- Application invasion -
This Archos 5 featured a 5-inch touchscreen and an Android platform. This tablet gains a spot in the chronology because of its high-resolution screen, media player, Flash video and game compatibility, and most especially access to some Android applications. It was not successful in the end because of its poor GPS signal reception and limited app availability.
Fortunately, manufacturers further integrated the download and use of applications into tablets following the Archos 5. The first full LTE Android tablet device, ICD’s Ultra, released in 2009 by Verizon. This tablet device included a 7-inch display and full Android application capability.
- Tablets are all the craze -
There were countless tablets created prior to the Apple iPad. But the release of the iPad in 2010 created more consumer interest than anticipated. iPads flooded the market, making the tablet an officially mainstream option.
- Enter the competition -
Shortly after, other manufacturers jumped onto the success of the iPad, further pushing the tablet’s ability to view internet video and news from a portable computer-like device. With the advent of the Samsung Galaxy Note 10 in 2012, the iPad gained competition with users because of its solid processor unit, expandable memory, and reliable camera.
- Landscape of tablets -
Because many tablets that are manufactured today use multi-touch screens, so they’re less likely to incorporate a stylus pen. Along with this shift away from stylus, many tablets include the following now-familiar technology:
- External USB drive
- Flash memory
- Bluetooth-enabled keyboards
- “instant-on” warm-booting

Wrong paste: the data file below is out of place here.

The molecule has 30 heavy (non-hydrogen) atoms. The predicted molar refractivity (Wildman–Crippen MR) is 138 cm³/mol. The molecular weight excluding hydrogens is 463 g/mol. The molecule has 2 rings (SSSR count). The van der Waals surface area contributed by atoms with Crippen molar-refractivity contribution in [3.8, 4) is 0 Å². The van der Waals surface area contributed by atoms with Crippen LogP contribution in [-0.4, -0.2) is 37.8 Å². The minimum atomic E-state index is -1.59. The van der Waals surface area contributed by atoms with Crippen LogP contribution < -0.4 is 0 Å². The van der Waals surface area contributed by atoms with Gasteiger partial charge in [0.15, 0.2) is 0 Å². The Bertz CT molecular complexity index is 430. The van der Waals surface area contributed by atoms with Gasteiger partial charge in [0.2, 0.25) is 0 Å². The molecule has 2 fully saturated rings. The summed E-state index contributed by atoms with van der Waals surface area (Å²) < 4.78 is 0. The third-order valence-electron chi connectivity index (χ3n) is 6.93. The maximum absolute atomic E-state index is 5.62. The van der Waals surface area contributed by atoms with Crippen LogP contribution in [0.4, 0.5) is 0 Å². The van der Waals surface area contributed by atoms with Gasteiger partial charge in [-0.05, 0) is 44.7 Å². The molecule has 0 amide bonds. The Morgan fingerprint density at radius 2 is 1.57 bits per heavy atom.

- Flash memory solid state storage
- 3G mobile telephony (in some devices)
- Wi-Fi connectivity
- ARM processor – which makes a tablet powerful enough for playing mobile games, internet browsing, and light entertainment
- Access to applications, through App Store and Google Play
- High-definition, anti-glare display screen
- Cameras (usually both front- and back-facing)
- Web browser
- Portable media player
Our favorite tablets
With all the newer features included in recent generation tablets, its easy to get confused about what is important. Many features are important for different tablet uses. For these reasons, our favorite tablets include the Verizon Ellipsis 8 and the Samsung Galaxy Tab E tablets.
The Ellipsis 8 is compact, with an 8-inch touchscreen, 16GB of memory, 12-days of stand-by time (battery), and comes running on an Android OS. Tab E offers a 9.6” screen and 16 GB of storage space on a litium-ion battery. This Samsung tablet boasts an Android OS, quad-core processor, and Dual HD cameras. Stop by a TCC store to find out what savings we can offer you on either one of these favorite tablet devices.
Despite an extensive history of tablet computers, we might have to wait to see further technological improvements in these devices. But as you see through the improvements listed above, technology can bloom with just one specific improvement. For a more detailed peek into tablet chronology, we encourage you to read “The History of Tablet Computers: A timeline”.